Look After You opens a week from tomorrow. It feels very exciting and terrifying. Especially since so many people I know are coming to the first show. With a festival setting, you have one block of time in the theatre beforehand to run your show and work out all the technical elements. Then you’re on your own. That’s why it’s incredibly important to have the show as solid as possible; the environment is not your friend. You have to be ready for anything and everything to go wrong. I have these alternating moments of complete joy and utter panic, both about the show in general and about my performance. I will be the first to admit that I am massively harder on myself than anyone else could ever be; it’s a blessing and a curse. Right now, I’m in the curse part of it. Which got me thinking…
I have three living grandparents, my paternal grandfather died when I was a baby so I didn’t ever really know him. Although there were so many pictures and shared stories that he’s always been a big part of my life. I swear I remember him holding me once. Really. I can see his glasses and feel the tender but strong way he supported me. The three remaining all lived relatively close by when I was growing up so they were a part of everything. We’ve stayed close and I hope that they’d agree that our relationships have only intensified as I’ve become an adult. Morphed from the gentleness of child and grandparent into the honesty of loving grown ups.
They have been fiercely supportive of my career choice, as has my entire family. But what is so striking to me, and especially helpful right now, is that they find even the smallest achievement to be a monumental success. Something worthy of long distance phone calls and front porch talks with neighbors. The pure and simple thrill that they get from my show postcards, film clips or update letters/emails reminds me that my life can be seen as something pretty spectacular. I am living in this amazing city, doing what I love. How rare is that?!
I forget that sometimes. I start worrying about money (who doesn’t) or doubting my course of action. I see childhood friends who own homes already and have started to think about having kids. I do the comparison game with people farther along in their career, dreaming of the roles given to my famous counterparts, and that can make me rather blue. I admit it. But then I talk to them, hear the genuine wonder and pride in their voices, and all of the rest drops away. To them, I am a star. Always have been. And I love them for it. For believing in me when there was no real proof, no reason to do so. For having such faith in me that my activities and accomplishments seem like inevitable and expected events. They say “We always knew” and I believe them.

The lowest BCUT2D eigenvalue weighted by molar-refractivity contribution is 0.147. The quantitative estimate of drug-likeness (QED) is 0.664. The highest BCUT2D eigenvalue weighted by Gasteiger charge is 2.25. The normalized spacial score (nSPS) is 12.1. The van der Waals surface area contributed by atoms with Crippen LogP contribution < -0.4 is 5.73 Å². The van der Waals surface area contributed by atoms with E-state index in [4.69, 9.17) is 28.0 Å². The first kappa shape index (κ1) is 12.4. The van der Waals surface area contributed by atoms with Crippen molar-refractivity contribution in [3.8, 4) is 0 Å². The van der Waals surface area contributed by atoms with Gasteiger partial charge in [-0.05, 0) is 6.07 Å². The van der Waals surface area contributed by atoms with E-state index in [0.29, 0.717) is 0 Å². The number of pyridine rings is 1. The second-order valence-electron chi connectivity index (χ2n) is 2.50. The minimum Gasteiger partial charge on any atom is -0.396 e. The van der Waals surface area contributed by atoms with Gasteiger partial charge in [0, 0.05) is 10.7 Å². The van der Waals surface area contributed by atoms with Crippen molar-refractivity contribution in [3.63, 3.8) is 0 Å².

Now the three of them aren’t really up for travel so they can’t make it to my show later this month. But I know that they will be there in spirit. And I’ve promised to take pictures and write letters filled with stories and press clippings (hopefully!). After all, nothing ever feels real until I tell my grandparents about it.
My maternal grandmother sent me this quote once. Probably when I was doubting myself in some way or feeling a bit bruised by the world. It’s by Mother Theresa.
“People are often unreasonable, illogical, and self-centered;
Forgive them anyway.
If you are kind, people may accuse you of selfish, ulterior motives;
Be kind anyway.
If you are successful, you will win some false friends and some true enemies;
If you are honest and frank, people may cheat you;
Be honest and frank anyway.
What you spend years building, someone could destroy overnight;
If you find serenity and happiness, they may be jealous;
Be happy anyway.
The good you do today, people will often forget tomorrow;
Do good anyway.
Give the world the best you have, and it may never be enough;
Give the world the best you’ve got anyway.”
Be safe out there and have a great week,
Dream Role: Stella in ‘A Streetcar Named Desire’